SOURCE: Foreign Policy
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Jacob Heilbrunn: Will Romney Discover His Inner Nixon?
Jacob Heilbrunn is senior editor at the National Interest.
This past May, Colin Powell appeared on the Morning Joe show to plug his latest book, It Worked for Me. One thing that did not appear to be working for Powell that day, however, was Mitt Romney's candidacy for the U.S. presidency. Losing his customary cool, Powell, one of the last realist grandees in the Republican Party (along with Brent Scowcroft, George Shultz, and Henry Kissinger), expressed his vexation with Romney's proclivity for encircling himself with neocon advisors, not to mention declaring Russia America's No. 1 geopolitical enemy. "C'mon, Mitt, think!" Powell said.
Since then, however, Romney has expressed few thoughts that would suggest he is cogitating along Powell's lines. Rather, as he prepares to accept the Republican nomination in Tampa, Florida, Romney will likely denounce President Barack Obama in his acceptance speech as a supine and feckless leader abroad as well as at home, further bolstering the belief that he has been captured by the neocons. Bereft of any real ideas about foreign policy, Romney, like George W. Bush, has become a vessel for some of the most retrograde ideas about foreign affairs that a Republican candidate has ever advanced. Whether the issue is Israel or China, Romney, who has cloaked himself in the mantle of Ronald Reagan, repeatedly espouses truculent stances that would likely mire America in new conflicts. He has declared that he would brand China a currency manipulator, stated in June on Fox News Radio that Russia remains a "geopolitical foe," and pandered to Israeli Prime Minister Benjamin Netanyahu. And though Romney advisor and prominent neocon Elliott Abrams is arguing that a congressional resolution authorizing force against Iran would be a neat idea, Romney himself says that the president doesn't need any such authorization, but can just go for it. As the Nation warned in May, "a comprehensive review of his statements during the primary and his choice of advisers suggests a return to the hawkish, unilateral interventionism of the George W. Bush administration should he win the White House in November."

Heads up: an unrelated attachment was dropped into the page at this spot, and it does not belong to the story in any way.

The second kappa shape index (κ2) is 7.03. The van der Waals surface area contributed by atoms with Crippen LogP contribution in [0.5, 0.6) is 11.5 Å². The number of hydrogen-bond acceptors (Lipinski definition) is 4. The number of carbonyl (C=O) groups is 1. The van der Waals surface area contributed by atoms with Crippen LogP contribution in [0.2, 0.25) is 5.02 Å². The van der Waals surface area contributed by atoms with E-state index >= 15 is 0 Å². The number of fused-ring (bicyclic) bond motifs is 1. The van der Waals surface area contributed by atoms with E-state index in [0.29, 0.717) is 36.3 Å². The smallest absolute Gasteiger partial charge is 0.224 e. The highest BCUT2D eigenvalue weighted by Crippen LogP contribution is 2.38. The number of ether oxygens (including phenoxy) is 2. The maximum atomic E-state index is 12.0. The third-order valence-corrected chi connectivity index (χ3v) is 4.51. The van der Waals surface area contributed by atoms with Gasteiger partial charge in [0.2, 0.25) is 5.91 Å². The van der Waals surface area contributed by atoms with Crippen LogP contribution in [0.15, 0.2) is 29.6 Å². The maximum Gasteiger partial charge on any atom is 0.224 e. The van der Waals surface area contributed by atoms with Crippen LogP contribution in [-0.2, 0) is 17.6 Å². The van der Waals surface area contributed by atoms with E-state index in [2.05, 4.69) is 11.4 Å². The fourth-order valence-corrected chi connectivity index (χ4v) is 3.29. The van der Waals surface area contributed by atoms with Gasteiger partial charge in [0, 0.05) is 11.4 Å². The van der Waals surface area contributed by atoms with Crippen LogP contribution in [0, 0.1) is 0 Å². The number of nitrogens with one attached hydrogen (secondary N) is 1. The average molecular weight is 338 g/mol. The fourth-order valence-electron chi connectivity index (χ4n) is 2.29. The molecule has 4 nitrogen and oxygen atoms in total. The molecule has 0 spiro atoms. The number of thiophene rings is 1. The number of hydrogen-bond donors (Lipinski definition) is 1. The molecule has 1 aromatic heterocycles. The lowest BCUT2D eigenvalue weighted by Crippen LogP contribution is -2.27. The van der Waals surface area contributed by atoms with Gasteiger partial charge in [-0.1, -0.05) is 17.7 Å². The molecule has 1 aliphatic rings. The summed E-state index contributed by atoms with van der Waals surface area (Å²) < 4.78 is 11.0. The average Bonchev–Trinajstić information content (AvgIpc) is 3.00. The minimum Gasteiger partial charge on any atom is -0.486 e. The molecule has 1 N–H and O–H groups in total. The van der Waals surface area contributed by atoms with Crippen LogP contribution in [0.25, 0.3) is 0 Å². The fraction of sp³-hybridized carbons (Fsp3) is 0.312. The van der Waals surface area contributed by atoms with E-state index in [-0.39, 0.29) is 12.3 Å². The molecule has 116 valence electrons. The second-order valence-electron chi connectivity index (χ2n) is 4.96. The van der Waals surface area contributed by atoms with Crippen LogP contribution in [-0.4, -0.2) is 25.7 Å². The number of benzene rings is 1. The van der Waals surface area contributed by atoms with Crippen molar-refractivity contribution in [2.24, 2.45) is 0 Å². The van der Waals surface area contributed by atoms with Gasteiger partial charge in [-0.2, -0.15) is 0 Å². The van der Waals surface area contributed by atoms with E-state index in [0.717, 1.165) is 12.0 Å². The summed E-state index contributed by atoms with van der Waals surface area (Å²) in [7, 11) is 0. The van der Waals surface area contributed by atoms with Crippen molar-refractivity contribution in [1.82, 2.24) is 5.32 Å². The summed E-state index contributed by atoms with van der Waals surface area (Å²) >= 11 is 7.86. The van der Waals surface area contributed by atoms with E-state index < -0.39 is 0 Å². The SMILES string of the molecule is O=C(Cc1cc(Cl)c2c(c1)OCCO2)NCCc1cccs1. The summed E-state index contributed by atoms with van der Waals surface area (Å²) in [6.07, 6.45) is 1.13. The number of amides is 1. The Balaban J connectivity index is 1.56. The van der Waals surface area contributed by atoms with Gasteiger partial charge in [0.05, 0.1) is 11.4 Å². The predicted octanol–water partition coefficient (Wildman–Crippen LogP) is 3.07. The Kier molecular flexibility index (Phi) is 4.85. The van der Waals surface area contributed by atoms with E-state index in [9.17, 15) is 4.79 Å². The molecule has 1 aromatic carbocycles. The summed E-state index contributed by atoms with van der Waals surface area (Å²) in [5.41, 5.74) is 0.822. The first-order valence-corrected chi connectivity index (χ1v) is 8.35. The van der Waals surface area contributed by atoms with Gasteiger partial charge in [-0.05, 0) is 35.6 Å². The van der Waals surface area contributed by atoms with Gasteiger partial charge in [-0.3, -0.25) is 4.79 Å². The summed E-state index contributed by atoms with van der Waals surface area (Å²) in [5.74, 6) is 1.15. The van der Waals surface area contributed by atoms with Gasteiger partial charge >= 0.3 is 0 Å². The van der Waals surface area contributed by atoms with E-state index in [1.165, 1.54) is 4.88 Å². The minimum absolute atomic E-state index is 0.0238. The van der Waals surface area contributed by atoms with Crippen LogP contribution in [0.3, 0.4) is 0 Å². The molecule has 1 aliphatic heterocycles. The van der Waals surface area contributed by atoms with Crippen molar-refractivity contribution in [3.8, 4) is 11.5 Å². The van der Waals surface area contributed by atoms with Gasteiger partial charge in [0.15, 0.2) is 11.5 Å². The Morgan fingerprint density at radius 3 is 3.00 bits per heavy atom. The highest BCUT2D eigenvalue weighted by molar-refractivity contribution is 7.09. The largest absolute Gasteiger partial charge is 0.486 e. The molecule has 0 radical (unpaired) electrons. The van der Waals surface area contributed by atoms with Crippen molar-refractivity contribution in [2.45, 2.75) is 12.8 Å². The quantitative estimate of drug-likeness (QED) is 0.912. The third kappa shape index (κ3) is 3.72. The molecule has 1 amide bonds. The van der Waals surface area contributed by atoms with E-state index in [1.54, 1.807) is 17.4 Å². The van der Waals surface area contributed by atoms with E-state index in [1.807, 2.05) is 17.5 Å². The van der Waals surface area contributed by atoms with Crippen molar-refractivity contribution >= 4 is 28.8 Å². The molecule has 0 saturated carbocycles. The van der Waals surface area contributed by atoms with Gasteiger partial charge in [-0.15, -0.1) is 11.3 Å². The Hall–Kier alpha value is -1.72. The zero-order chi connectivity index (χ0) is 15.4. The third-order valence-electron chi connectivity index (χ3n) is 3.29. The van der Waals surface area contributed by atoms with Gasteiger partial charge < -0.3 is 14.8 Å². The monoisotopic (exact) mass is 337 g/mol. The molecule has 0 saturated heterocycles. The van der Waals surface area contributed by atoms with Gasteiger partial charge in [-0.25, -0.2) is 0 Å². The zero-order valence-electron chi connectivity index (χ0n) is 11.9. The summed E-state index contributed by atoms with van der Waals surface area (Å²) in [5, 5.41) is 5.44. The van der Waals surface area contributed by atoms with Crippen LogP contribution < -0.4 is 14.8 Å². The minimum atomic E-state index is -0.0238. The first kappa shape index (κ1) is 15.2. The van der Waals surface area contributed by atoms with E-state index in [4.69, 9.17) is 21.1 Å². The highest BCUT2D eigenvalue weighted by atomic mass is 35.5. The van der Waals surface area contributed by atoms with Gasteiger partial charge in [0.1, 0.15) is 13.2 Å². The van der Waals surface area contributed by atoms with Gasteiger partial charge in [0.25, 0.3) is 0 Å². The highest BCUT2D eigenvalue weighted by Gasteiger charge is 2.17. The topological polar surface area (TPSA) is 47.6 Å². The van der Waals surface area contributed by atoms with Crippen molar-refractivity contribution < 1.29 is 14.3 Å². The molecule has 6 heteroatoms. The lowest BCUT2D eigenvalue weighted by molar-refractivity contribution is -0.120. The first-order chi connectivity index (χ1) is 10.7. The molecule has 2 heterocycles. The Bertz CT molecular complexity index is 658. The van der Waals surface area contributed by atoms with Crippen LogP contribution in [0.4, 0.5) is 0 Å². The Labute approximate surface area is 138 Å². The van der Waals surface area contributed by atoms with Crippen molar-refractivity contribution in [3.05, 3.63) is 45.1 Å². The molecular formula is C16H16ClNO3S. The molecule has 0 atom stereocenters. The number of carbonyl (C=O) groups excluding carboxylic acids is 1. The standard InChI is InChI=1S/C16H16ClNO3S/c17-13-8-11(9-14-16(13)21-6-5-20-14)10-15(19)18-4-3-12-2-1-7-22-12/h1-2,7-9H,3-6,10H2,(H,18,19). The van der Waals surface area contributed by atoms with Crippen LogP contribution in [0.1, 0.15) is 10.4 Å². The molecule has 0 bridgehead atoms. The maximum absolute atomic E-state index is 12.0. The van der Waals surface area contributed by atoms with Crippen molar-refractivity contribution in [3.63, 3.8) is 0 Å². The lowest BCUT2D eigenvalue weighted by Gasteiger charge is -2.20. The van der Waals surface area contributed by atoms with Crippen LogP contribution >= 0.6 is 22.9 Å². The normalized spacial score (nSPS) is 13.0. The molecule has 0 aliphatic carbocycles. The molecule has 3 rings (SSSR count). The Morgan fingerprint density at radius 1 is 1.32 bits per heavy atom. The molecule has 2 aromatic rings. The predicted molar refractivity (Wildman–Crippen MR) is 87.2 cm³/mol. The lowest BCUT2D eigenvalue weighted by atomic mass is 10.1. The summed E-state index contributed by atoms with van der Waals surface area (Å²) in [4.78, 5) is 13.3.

Or does it? Is what has rapidly become the conventional wisdom correct? Is Romney a plaything of the neocons? Or might he actually revert to a more moderate and pragmatic tradition of Republicans that began with Dwight Eisenhower (something that I myself was skeptical about in 2010 in Foreign Policy)? Might Romney, to put it bluntly, discover his inner Nixon?..
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